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To Buy Or Lease A Car?

Buying or leasing a car is never an easy decision to make. With so many options it's difficult to choose what's best for your lifestyle. On Wednesday, Early Show Financial Adviser Ray Martin guides you in the right direction.

Meet our couple:
Jeff and Marci Weingart have a situation brewing. Their newbie arrival this April means there will be two car seats to put in the back of Marci's Toyota Corolla or Jeff's Celica. They were single when they bought those cars. At the time they weren't thinking about their precious cargo and all the baby gear that's part of today's "have kid will travel" family life.

Now Marci and Jeff are prepared to let go of one of the sporty rides bought during their single days and replace it with a more practical -- and safe -- set of wheels.

The Weingarts prefer the Toyota brand and have decided on a minivan or a sports utility vehicle. They have decided to sell Jeff's 1993 Celica and use the proceeds toward the purchase. They've set a budget of $17,000 to $18,000 for total cost and are leaning towards a used or "pre-owned" minivan that has recently come of a lease.

Do your homework:

The first thing the Weingarts need to do is to assess the resources they have available for the purchase. Online resources can help Jeff get a sense of what he can get for his 1993 Celica with 95,000 miles.

Here are some sites:






Edmunds lets you print a window sticker for your car with the selling price, description, features, mileage, etc. That site indicates Jeff's Celica could fetch around $6,500 based on its current condition.

Jeff and Marci also have to get a handle on the current financial resources they have available for the purchase. Cash for a down payment, registration fees, and taxes must all be considered. The sites above can help with that too.

Shopping around these sites, it didn't take long to find out about Toyota's Sienna minivan as well as extensive price information on new and used models. Kelly Blue Book offered the dealer invoice
cost (the price the dealer pays the manufacturer for the car) and the suggested retail price (the price the ealer wants you to pay for the car).

When negotiating for a new car, start with the dealer invoice price and work up as little as possible. New models of the minivan the Weingarts are considering go for around $24,000; two years used with around 30,000 miles go for about $18,000, or $6,000 less. Given their budget and the quality of cars today, I'd say they are smart to consider used.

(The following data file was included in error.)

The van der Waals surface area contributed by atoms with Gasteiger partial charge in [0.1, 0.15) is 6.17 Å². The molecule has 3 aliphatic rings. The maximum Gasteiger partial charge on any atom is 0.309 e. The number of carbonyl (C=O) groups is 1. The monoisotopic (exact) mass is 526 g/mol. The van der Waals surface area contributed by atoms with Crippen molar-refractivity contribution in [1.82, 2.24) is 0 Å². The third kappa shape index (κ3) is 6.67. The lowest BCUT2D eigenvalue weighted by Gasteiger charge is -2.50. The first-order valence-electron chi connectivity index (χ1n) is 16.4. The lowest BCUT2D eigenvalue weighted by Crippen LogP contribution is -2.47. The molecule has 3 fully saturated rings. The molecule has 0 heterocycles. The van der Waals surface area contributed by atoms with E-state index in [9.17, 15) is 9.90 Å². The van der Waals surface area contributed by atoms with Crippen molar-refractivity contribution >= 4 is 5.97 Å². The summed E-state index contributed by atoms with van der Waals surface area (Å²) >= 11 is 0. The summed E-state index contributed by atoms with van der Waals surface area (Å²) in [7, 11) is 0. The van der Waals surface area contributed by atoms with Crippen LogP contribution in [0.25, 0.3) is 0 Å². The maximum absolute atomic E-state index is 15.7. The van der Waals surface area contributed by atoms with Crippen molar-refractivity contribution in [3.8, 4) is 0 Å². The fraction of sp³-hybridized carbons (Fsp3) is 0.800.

Think of it this way: It's new to yo!
Buying used -- or "pre-owned" in auto industry parlance -- is not a lay-up.

Be careful to avoid cars that appear wellcared for on the surface but have been abused. Remember when Hurricane Floyd caused extensive flooding in the Southeast last year? Many cars waterlogged during that storm are now coming off lease and are on the market.

Ask the seller to present a title history and complete maintenance
history. Some used car sites such as IMotors supply an extensive
record of this information for each car they sell.

Check out Intellichoice and Carfax for a damage history registered by the car's vehicle identification number (VIN). It's well worth the $100 or so to have an ASE-certified mechanic look over the car before you buy.

Financing basics:

The famous and wealthy J. Paul Getty proclaimed: "If it appreciates, buy it. If it depreciates, lease it." If only it were that simple.
Getting a loan and leasing a car are both forms of financing. Leasing will, in most cases, cost more in finance charges, but that's not the whole story.

When it comes to cars, the decision to buy or lease ultimately comes down to the preferences of the owner.
Buy the car outright or finance with a loan if:

  • You prefer ownership.
  • You will subject the vehicle to heavy wear and/or high mileage.
  • You want to modify or add custom accessories to the car.
  • You plan to keep the car for a long time.
  • You don't like debt and have no interest in investing.

Finance with a lease if:

  • You want a new car every few years and are willing to pay the additional cost for this.
  • You use the car for business and can deduct the lease payments.
  • You drive less than the average 15,000 miles per year.
  • You would rather invest cash that would otherwise be used towards the purchase.

To see what Weingarts final decision, a financial table for purchasing versus leasing and for leasing information for business owners check out CBS Marketwatch.

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